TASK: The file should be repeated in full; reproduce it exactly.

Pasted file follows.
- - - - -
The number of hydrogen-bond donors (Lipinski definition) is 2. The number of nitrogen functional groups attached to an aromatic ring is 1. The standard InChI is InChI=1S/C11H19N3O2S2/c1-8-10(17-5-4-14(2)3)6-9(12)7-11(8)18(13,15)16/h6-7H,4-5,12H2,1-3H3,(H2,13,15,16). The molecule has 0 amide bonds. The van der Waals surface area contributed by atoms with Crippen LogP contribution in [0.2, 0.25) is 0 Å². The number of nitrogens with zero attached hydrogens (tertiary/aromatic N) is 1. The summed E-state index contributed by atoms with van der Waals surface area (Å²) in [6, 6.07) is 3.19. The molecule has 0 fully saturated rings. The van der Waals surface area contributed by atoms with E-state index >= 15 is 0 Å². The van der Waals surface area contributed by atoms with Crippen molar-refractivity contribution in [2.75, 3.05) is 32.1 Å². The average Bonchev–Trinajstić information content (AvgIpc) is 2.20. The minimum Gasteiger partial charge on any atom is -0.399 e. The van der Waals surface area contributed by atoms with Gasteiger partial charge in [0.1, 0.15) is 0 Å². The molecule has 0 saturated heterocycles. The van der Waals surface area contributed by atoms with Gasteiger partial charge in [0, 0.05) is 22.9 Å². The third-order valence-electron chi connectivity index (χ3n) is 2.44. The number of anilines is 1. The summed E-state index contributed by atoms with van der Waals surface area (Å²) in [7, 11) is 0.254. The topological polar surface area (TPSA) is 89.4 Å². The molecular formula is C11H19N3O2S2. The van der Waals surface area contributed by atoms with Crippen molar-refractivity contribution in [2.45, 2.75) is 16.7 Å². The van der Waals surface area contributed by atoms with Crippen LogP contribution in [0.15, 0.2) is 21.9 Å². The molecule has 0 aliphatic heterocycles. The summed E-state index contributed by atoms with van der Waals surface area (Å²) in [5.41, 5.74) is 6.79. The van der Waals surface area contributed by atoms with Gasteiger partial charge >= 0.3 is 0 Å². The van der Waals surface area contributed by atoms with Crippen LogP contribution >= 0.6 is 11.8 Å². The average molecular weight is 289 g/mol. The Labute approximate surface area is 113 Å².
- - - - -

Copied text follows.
The number of hydrogen-bond donors (Lipinski definition) is 2. The number of nitrogen functional groups attached to an aromatic ring is 1. The standard InChI is InChI=1S/C11H19N3O2S2/c1-8-10(17-5-4-14(2)3)6-9(12)7-11(8)18(13,15)16/h6-7H,4-5,12H2,1-3H3,(H2,13,15,16). The molecule has 0 amide bonds. The van der Waals surface area contributed by atoms with Crippen LogP contribution in [0.2, 0.25) is 0 Å². The number of nitrogens with zero attached hydrogens (tertiary/aromatic N) is 1. The summed E-state index contributed by atoms with van der Waals surface area (Å²) in [6, 6.07) is 3.19. The molecule has 0 fully saturated rings. The van der Waals surface area contributed by atoms with E-state index >= 15 is 0 Å². The van der Waals surface area contributed by atoms with Crippen molar-refractivity contribution in [2.75, 3.05) is 32.1 Å². The average Bonchev–Trinajstić information content (AvgIpc) is 2.20. The minimum Gasteiger partial charge on any atom is -0.399 e. The van der Waals surface area contributed by atoms with Gasteiger partial charge in [0.1, 0.15) is 0 Å². The molecule has 0 saturated heterocycles. The van der Waals surface area contributed by atoms with Gasteiger partial charge in [0, 0.05) is 22.9 Å². The third-order valence-electron chi connectivity index (χ3n) is 2.44. The number of anilines is 1. The summed E-state index contributed by atoms with van der Waals surface area (Å²) in [7, 11) is 0.254. The topological polar surface area (TPSA) is 89.4 Å². The molecular formula is C11H19N3O2S2. The van der Waals surface area contributed by atoms with Crippen molar-refractivity contribution in [2.45, 2.75) is 16.7 Å². The van der Waals surface area contributed by atoms with Crippen LogP contribution in [0.15, 0.2) is 21.9 Å². The molecule has 0 aliphatic heterocycles. The summed E-state index contributed by atoms with van der Waals surface area (Å²) in [5.41, 5.74) is 6.79. The van der Waals surface area contributed by atoms with Gasteiger partial charge >= 0.3 is 0 Å². The van der Waals surface area contributed by atoms with Crippen LogP contribution >= 0.6 is 11.8 Å². The average molecular weight is 289 g/mol. The Labute approximate surface area is 113 Å².